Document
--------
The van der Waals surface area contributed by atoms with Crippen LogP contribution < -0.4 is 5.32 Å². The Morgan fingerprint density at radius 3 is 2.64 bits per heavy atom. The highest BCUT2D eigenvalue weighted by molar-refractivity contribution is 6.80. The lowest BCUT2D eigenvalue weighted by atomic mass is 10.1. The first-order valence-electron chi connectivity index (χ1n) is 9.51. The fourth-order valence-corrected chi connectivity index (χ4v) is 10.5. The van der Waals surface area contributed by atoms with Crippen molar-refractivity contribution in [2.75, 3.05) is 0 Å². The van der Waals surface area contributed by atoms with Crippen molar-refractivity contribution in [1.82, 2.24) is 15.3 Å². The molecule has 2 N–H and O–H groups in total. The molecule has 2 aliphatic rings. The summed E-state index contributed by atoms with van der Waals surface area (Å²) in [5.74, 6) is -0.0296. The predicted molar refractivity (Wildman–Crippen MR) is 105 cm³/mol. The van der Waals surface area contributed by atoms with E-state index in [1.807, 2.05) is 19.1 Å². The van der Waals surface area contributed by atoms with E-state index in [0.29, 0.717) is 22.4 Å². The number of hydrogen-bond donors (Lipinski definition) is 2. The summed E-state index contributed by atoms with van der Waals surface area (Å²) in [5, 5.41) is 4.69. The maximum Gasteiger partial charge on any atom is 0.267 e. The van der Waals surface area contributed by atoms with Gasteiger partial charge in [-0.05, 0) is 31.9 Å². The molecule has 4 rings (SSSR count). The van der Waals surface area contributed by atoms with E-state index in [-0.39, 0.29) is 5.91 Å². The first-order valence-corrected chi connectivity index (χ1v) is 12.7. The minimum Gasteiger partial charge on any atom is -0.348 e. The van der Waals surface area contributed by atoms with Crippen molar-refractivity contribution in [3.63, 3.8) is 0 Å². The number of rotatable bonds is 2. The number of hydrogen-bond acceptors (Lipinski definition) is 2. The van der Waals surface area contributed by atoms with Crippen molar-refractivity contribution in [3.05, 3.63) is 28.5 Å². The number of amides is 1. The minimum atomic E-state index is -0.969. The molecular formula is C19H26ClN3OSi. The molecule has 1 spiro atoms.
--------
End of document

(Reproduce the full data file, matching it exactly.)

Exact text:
The van der Waals surface area contributed by atoms with Crippen LogP contribution < -0.4 is 5.32 Å². The Morgan fingerprint density at radius 3 is 2.64 bits per heavy atom. The highest BCUT2D eigenvalue weighted by molar-refractivity contribution is 6.80. The lowest BCUT2D eigenvalue weighted by atomic mass is 10.1. The first-order valence-electron chi connectivity index (χ1n) is 9.51. The fourth-order valence-corrected chi connectivity index (χ4v) is 10.5. The van der Waals surface area contributed by atoms with Crippen molar-refractivity contribution in [2.75, 3.05) is 0 Å². The van der Waals surface area contributed by atoms with Crippen molar-refractivity contribution in [1.82, 2.24) is 15.3 Å². The molecule has 2 N–H and O–H groups in total. The molecule has 2 aliphatic rings. The summed E-state index contributed by atoms with van der Waals surface area (Å²) in [5.74, 6) is -0.0296. The predicted molar refractivity (Wildman–Crippen MR) is 105 cm³/mol. The van der Waals surface area contributed by atoms with E-state index in [1.807, 2.05) is 19.1 Å². The van der Waals surface area contributed by atoms with E-state index in [0.29, 0.717) is 22.4 Å². The number of hydrogen-bond donors (Lipinski definition) is 2. The summed E-state index contributed by atoms with van der Waals surface area (Å²) in [5, 5.41) is 4.69. The maximum Gasteiger partial charge on any atom is 0.267 e. The van der Waals surface area contributed by atoms with Gasteiger partial charge in [-0.05, 0) is 31.9 Å². The molecule has 4 rings (SSSR count). The van der Waals surface area contributed by atoms with E-state index in [-0.39, 0.29) is 5.91 Å². The first-order valence-corrected chi connectivity index (χ1v) is 12.7. The minimum Gasteiger partial charge on any atom is -0.348 e. The van der Waals surface area contributed by atoms with Crippen molar-refractivity contribution in [3.63, 3.8) is 0 Å². The number of rotatable bonds is 2. The number of hydrogen-bond acceptors (Lipinski definition) is 2. The van der Waals surface area contributed by atoms with Crippen molar-refractivity contribution in [3.05, 3.63) is 28.5 Å². The number of amides is 1. The minimum atomic E-state index is -0.969. The molecular formula is C19H26ClN3OSi. The molecule has 1 spiro atoms.